Looking to avoid travel, but still want to have fun? Not all adventures require flight travel or long distances. Avoid the crowds, hop in your packraft and pick an adventure close to home.
Whether you’re hitting your local river, heading out on a nearby lake or reservoir, or traveling into the backcountry on a backpacking trip, packrafts provide access to complete solitude, away from everything and everyone.
If you’re in the Southwest U.S., we’ve compiled a few local packrafting spots perfect for anyone. Most routes are Class III or below, incredibly beautiful, and other than a few additional rafters, are generally crowd free. No need to travel far when you have a packraft!
Not in the area? No problem. Use these spots as inspiration to plan great trips close to home.
A Few Packraft Favorites
Gunny Gorge | Photo: Steve Fassbinder
The Gunny Gorge
Gunnison River – Delta, Colorado
The Gunnison Gorge runs through the heart of Black Canyon of the Gunnison National Park. It’s incredible beauty runs through the carved depths of 2,000-foot-tall granite walls, and ranges from Class I-III (make sure to check before going, specific spots can get higher based on runoff). It’s approximately a one-mile hike in and the total route is approximately 13.5 river miles. Find out more on the American Whitewater Gunnison Gorge routepage for more information about this trip.
Moab Daily | Photo: Jason Nelson
Colorado River – Moab, Utah
This 13-mile section of the Colorado River is located near Moab, Utah. It’s a great route for most, ranging from Class I-III with beautiful desert scenery, as well as views of the Fisher Towers and the La Sal Mountains in some areas. For those wanting a little longer trip, you can continue on to the 7.5 mile Dewey Bridge to Hittle Bottom stretch of the Colorado River, that offers flat water and great views. Being in Moab, you can also consider turning this into a bikerafting trip if you’re up for a bit of additional trip planning and adventure.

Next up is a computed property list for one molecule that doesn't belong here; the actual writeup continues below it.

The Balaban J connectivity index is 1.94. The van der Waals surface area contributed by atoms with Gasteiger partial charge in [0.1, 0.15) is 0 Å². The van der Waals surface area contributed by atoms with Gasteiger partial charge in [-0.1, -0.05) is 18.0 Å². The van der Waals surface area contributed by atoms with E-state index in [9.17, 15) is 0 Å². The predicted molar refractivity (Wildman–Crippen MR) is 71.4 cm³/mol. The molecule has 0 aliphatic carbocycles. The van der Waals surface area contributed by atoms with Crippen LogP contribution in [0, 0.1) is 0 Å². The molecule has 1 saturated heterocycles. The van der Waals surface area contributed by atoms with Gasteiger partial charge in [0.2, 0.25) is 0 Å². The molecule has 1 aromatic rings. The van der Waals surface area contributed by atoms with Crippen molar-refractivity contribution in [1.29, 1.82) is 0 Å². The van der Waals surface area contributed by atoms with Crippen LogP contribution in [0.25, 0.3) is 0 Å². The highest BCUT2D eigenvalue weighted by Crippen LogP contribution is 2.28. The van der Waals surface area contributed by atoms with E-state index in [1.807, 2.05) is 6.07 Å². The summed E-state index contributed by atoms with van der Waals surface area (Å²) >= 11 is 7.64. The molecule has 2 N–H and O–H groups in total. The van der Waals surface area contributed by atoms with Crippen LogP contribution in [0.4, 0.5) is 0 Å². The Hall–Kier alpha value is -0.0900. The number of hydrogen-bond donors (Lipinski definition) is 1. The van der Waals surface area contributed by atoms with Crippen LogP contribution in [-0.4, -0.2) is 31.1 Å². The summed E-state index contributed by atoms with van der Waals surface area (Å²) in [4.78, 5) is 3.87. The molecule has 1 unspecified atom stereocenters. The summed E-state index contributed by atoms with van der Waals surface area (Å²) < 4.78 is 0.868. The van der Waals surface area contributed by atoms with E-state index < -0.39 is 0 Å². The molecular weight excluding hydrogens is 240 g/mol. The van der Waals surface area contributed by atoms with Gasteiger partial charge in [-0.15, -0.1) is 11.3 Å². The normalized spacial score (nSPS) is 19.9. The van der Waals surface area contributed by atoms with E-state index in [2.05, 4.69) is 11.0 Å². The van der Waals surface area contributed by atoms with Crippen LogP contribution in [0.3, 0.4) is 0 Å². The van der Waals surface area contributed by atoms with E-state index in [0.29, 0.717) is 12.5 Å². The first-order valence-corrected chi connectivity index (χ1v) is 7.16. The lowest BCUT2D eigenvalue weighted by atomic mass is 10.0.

For more information about this trip, visit theMoab Bureau of Land Management Moab Dailyroute page.
Green River | Photo: Steve Fassbinder
Labyrinth and Stillwater Canyons
The Green River, Canyonlands National Park, Utah
In the heart of Canyonlands National Park, the Green River flows 123 miles from the town of Green River, Utah, through Labyrinth and Stillwater Canyons to the confluence with the Colorado River. This route is mainly flat water, mostly isolated, and lovely in a packraft.
This trip is quite long, so if you don’t want to do the full 123 river miles, you can also consider choosing one canyon or the other, rather than both. With a bit of trip planning, you can easily break up the route to pick and choose the destination of your choice. Take a look at the American Whitewater Labyrinth and Stillwater guidefor more information about this route.
Colorado River, Loma, CO
Rare will you find a better flatwater family float than Rudy Horsethief on the Colorado, which meanders 25 miles through towering slickrock from Loma, CO, to Westwater, Utah. While you could do it in a long day, it makes a better two- or three-day trip, especially with the great camping spots along the way, including such classics as the Mee Canyon sites and famous Black Rocks. Try to get one camp, at least, at Black Rocks, where you can jump off Pre-Cambrian rocks into the river to cool off. And you won’t find a better après setting, with alpenglow caressing towering spires. Note: you need a permit, available at www.recreation.gov.
Photo: Thor Tingey
Arkansas River, Salida, Colorado
Browns Canyon is a 13-mile stretch of beautiful granite canyon walls, perfect for packrafting. Other than a few other boaters (depending on what time of year you choose), the only sign of civilization is a railroad on the left, during this route. Many believe Browns it is one of the best Class III whitewater runs in the state. If you’re up for whitewater, this is a fun route to take. Visit the American Whitewater Browns Canyon routefor more information.
Alpacka notes: Packrafts are perfect for local trips and create the perfect opportunity to get out when you don’t want to be in crowds or travel far.Not in the Southwest? Still no need to travel. Check your local routes for trip ideas near your home.Don’t have a packraft yet? No problem. Check out Alpacka’s selection of packrafts at www.alpackarafts.comand contact them at firstname.lastname@example.org any questions.
Permits may be needed for some of the areas listed above. Please make sure to do your research when taking any river trip. Check permits, campsite reservations, overall access, and the flow range before heading out. Ensure you are confident in your ability to run these rivers and if you’re not, take an instructional safety courseprior to going. Please be smart and compliant with the rules and regulations.
View more Alpacka adventures here: https://www.alpackaraft.com/rafting/category/adventure-stories/